Now that I’ve detailed some of the more popular handheld systems catering to children, I’m going to complicate your decision.

You can purchase a dedicated device, but honestly, you will simply be astonished at the number of times children will steal your phone. iPhone, Android… it doesn’t matter. And your job as a parent is to have that phone loaded with some apps for kids.

So, the question becomes not which of the aforementioned systems you should get, but whether or not one of those systems is even appropriate.

For example, our family owns all of the systems discussed here, plus a few others. The device that gets the most playtime? My iPod Touch. No longer needing it once I got an iPhone, it was pretty easy to spend $10 on some children’s apps and gift it to them – the initial thought being, “At least someone will still get some use out of it.”

Lo and behold, it’s used the most.

Given that, if I had to do it over again, they each would have just gotten an iPod with a touch interface. It’s simple and intuitive, and it just works better than any of the other devices. The next question then becomes whether or not there are enough apps and games for children available in the app store for this to be a viable option, and it should come to no surprise to anyone that the answer is most certainly a “yes.”

From Nickelodeon to Disney, nearly every major player in the industry has content available in the app store, including both games and more traditional educational software. Surprisingly, very few of them use the virtual control pad we’ve come to despise, relying instead on simple touch mechanics. These work especially well with the educational apps, like the fantastic Super Why! app, because, again, they rely on intuition; a child sees what would be the correct answer, and it’s as simple as touching it on the screen.

Also a surprise, the apps that are adaptations of books provide an astounding amount of depth for kids of many ages. There are tons available, from childhood favorites like The Berenstein Bears and Dr. Seuss (you could spend a mint buying the Seuss ones alone) to newer favorites  from The Disney Channel, and they all include multiple ways to enjoy the experience. Smaller children will enjoy simply listening to the story as read by a narrator, or they might like to tap on the pictures and hear as they are identified. Older children will be able to read along, spell words, and sometimes complete simple puzzles.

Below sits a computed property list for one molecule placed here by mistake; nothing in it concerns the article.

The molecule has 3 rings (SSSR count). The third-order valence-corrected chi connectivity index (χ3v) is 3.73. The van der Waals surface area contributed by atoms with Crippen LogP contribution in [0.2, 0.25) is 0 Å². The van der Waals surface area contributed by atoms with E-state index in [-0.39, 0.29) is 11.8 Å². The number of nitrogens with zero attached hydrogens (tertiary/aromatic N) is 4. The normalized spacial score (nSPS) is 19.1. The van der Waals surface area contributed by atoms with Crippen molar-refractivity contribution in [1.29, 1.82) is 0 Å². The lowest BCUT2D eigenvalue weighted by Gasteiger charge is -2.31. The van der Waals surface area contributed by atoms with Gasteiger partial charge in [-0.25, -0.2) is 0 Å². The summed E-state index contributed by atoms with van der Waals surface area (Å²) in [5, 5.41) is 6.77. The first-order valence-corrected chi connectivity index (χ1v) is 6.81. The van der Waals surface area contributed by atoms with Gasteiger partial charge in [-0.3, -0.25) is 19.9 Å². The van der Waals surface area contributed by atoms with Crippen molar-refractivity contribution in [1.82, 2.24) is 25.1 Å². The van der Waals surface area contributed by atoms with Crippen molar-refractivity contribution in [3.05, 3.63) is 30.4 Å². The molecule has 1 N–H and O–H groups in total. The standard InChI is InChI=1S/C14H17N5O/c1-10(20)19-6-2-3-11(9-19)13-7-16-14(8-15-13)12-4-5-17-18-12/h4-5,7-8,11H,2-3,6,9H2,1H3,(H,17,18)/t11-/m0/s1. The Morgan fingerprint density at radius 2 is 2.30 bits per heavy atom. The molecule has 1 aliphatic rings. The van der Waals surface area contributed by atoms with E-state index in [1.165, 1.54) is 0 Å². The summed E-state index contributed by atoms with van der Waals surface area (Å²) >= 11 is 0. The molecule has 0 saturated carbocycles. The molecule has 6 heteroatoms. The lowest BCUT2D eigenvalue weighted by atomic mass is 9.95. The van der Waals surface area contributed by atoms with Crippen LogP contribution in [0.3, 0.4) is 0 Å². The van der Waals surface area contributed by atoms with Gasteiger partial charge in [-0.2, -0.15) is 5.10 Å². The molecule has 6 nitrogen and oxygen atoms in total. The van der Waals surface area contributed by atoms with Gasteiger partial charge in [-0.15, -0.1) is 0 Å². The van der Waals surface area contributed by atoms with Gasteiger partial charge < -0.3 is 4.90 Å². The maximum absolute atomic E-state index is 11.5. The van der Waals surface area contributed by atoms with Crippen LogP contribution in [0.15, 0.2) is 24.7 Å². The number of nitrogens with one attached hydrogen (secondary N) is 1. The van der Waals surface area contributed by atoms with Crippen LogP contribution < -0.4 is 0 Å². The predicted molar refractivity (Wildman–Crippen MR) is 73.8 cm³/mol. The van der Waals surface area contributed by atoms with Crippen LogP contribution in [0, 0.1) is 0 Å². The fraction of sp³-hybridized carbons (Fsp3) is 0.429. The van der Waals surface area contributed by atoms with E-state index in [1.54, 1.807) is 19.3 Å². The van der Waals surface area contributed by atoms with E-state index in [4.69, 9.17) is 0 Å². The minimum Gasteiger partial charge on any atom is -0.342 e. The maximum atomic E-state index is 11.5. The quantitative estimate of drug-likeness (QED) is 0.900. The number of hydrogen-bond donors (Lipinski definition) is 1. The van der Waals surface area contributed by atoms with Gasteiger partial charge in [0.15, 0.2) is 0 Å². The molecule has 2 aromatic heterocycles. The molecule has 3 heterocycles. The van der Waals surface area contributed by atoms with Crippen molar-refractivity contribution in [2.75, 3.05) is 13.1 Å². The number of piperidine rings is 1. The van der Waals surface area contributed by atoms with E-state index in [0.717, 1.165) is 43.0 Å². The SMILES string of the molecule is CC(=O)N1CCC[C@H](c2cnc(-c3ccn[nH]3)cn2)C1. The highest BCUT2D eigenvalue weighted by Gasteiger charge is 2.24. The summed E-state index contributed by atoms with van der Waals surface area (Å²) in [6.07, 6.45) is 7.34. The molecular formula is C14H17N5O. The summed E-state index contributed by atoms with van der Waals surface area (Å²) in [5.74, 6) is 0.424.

Even as a seasoned veteran of the gaming universe, I’ve always lauded games like Angry Birds and even Farmville. They’re perfect gateway games, because they allow players without much experience with games to play immediately. In this sense, they’re perfect for children too – and when these games happen to exist on the same device as Dinosaur Train and Disney Fairies Fly, they’re even easier for kids to discover.

Ockham’s Razor is a scientific conceit, and it basically states that the simplest solution is always the most appropriate. I’m a scientist by trade and education, and I believe in using Ockham’s Razor as a guide to most things. So yes, I advocate one device that can do all of these things for your children.

I believe that the iPod Touch is the device most appropriate for kids in a gaming household. The touch interface is a great tool for all ages, and the staggering number of apps and games available provide the best guarantee for parents that the system can grow with your child.

And boy, do they grow quickly.